The publication When Hate Groups Come to Town was released by the CDR in 1992. It's purpose is to help individuals and communities respond appropriately to hate group activity and bigoted violence. Such violence and activity comes in many stripes- -anti-Semitism, gaybashing, violence against Asians and other minorities, and terrorism against African Americans, to name just a few. Because there is such as wide variety of hate violence today, this manual is organized to provide an overview of the problem and the different hate groups involved, and to allow the reader to easily locate those sections covering particular problems.

PART I, "Understand Racism and Bigotry," seeks to define the nature and problem of racism and prejudice as well as the victims in today's world. In simplest terms, Part I provides the reader of this manual with a statement of the problem of hate violence.

PART II, "The White Supremacist Movement Today," identifies the major players in the variegated field of today's far right. After a brief overview of the history of racism in America, the different groups and their leaders are identified. These groups include the "traditional" hatemongers such as the Ku Klux Klan and the American neo-Nazis, but there are also growing problems with young people being recruited into racist and neo-Nazi organizations, the so- called theological justifications for hate promoted by the Identity church, and the progression of bigotry into the mainstream of American politics under such far right leaders as David Duke and Lyndon LaRouche.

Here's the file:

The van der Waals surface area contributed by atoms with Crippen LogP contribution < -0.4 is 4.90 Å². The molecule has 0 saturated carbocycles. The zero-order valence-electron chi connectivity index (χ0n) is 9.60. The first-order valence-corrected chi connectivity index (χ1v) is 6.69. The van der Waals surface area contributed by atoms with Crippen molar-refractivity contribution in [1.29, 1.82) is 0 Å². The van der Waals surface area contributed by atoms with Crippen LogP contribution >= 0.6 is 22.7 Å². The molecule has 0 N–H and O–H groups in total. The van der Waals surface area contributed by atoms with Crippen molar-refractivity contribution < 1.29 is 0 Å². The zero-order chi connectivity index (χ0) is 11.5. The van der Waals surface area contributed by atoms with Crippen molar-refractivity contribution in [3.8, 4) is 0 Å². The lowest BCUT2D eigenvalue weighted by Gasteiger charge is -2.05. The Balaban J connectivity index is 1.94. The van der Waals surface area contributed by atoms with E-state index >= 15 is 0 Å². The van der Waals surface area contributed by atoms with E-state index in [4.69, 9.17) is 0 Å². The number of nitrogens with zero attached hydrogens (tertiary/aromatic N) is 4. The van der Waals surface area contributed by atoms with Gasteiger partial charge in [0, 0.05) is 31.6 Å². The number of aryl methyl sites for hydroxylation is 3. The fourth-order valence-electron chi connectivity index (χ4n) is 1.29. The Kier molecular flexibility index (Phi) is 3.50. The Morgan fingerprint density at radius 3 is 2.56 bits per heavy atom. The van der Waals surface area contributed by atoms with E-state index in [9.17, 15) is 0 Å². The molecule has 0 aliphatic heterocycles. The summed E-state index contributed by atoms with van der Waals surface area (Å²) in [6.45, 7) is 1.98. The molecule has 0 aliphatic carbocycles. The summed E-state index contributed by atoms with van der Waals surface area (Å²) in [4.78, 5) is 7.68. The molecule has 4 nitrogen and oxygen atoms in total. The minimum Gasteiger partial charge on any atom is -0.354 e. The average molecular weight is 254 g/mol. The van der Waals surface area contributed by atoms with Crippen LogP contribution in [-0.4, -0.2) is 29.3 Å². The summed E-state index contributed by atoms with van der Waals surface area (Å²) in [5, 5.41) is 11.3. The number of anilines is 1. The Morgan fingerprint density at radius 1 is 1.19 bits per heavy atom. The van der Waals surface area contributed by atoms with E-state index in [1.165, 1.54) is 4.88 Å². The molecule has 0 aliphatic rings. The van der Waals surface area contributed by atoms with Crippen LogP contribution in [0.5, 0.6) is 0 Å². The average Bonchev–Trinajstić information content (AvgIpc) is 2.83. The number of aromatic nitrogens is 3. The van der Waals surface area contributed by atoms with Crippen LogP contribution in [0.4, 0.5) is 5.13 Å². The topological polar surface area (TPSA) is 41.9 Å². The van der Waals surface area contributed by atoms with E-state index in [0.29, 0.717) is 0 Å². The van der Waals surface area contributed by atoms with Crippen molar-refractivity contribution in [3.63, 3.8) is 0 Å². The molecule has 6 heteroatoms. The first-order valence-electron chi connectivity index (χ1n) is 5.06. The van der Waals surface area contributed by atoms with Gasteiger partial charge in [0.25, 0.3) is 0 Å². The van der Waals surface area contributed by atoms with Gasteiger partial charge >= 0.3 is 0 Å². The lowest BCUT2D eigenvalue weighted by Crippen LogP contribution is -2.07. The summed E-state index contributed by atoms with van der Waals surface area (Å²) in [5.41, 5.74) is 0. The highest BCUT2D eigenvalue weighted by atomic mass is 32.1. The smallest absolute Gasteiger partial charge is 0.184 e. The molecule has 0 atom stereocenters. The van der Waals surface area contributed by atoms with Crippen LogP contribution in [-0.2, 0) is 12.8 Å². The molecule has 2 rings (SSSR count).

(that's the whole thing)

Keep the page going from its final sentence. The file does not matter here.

PART III, "Responses to Hate-Motivated Activity," contains guidelines for responding to particular brands of hate violence. It is the largest and most important part of the manual. This section is arranged so users can easily identify the type of hate activity they are encountering and provides insight into forming an appropriate response. This section includes information about: passing hate crime laws at all levels of government and examines the legal rights of hate groups and their victims; recruitment of and responses to racist and skinhead youth on campus and in the larger youth culture; responses to anti-government, anti-Semitic racists who sow seeds of hate among financially troubled farmers; different types of religious hatred, false theologies, and how churches and synagogues can counter such activity; the Native American experience and some model responses to anti-Indian activity; responses to far right and racist violence in the workplace and the political arena; and ways in which police, human relations experts, and elected officials might respond to hate violence.

PART IV of this manual includes resources to use when countering hate activity. These resources include lists of organizations that can provide assistance in particular areas; resolutions by various organizations opposing hate violence; an annotated bibliography, and other material that focuses on the problem of hate activity and proper responses to it.

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